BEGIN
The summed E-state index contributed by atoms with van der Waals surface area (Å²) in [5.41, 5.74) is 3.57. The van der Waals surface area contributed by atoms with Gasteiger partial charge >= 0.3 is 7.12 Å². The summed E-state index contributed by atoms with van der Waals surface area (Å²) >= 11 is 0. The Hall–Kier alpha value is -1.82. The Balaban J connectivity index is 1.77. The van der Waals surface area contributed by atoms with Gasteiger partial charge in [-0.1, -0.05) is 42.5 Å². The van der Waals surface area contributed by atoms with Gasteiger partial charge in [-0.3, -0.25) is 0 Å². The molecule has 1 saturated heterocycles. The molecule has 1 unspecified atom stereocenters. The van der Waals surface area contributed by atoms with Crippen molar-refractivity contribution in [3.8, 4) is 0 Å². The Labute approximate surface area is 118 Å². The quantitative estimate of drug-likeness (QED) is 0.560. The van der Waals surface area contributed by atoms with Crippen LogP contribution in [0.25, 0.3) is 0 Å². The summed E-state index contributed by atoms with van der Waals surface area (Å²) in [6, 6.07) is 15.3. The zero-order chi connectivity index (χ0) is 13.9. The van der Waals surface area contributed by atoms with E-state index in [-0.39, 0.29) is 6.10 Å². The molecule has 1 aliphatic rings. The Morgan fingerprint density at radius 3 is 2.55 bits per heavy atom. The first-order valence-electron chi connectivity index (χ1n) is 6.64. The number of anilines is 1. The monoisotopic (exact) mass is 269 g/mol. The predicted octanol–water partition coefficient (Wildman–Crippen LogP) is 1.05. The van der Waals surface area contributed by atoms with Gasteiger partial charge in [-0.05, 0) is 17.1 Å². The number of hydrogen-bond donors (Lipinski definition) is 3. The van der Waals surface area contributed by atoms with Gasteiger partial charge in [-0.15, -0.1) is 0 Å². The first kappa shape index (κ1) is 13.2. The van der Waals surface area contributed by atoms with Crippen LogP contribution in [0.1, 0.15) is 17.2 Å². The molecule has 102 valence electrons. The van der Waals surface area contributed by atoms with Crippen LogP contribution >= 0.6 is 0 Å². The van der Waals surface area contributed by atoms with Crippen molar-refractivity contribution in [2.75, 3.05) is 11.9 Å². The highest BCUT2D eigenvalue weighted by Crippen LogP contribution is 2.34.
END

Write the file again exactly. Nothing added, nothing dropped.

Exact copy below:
The summed E-state index contributed by atoms with van der Waals surface area (Å²) in [5.41, 5.74) is 3.57. The van der Waals surface area contributed by atoms with Gasteiger partial charge >= 0.3 is 7.12 Å². The summed E-state index contributed by atoms with van der Waals surface area (Å²) >= 11 is 0. The Hall–Kier alpha value is -1.82. The Balaban J connectivity index is 1.77. The van der Waals surface area contributed by atoms with Gasteiger partial charge in [-0.1, -0.05) is 42.5 Å². The van der Waals surface area contributed by atoms with Gasteiger partial charge in [-0.3, -0.25) is 0 Å². The molecule has 1 saturated heterocycles. The molecule has 1 unspecified atom stereocenters. The van der Waals surface area contributed by atoms with Crippen molar-refractivity contribution in [3.8, 4) is 0 Å². The Labute approximate surface area is 118 Å². The quantitative estimate of drug-likeness (QED) is 0.560. The van der Waals surface area contributed by atoms with Crippen LogP contribution in [0.25, 0.3) is 0 Å². The summed E-state index contributed by atoms with van der Waals surface area (Å²) in [6, 6.07) is 15.3. The zero-order chi connectivity index (χ0) is 13.9. The van der Waals surface area contributed by atoms with E-state index in [-0.39, 0.29) is 6.10 Å². The molecule has 1 aliphatic rings. The Morgan fingerprint density at radius 3 is 2.55 bits per heavy atom. The first-order valence-electron chi connectivity index (χ1n) is 6.64. The number of anilines is 1. The monoisotopic (exact) mass is 269 g/mol. The predicted octanol–water partition coefficient (Wildman–Crippen LogP) is 1.05. The van der Waals surface area contributed by atoms with Gasteiger partial charge in [-0.05, 0) is 17.1 Å². The number of hydrogen-bond donors (Lipinski definition) is 3. The van der Waals surface area contributed by atoms with Gasteiger partial charge in [-0.15, -0.1) is 0 Å². The first kappa shape index (κ1) is 13.2. The van der Waals surface area contributed by atoms with Crippen LogP contribution in [0.1, 0.15) is 17.2 Å². The molecule has 102 valence electrons. The van der Waals surface area contributed by atoms with Crippen LogP contribution >= 0.6 is 0 Å². The van der Waals surface area contributed by atoms with Crippen molar-refractivity contribution in [2.75, 3.05) is 11.9 Å². The highest BCUT2D eigenvalue weighted by Crippen LogP contribution is 2.34.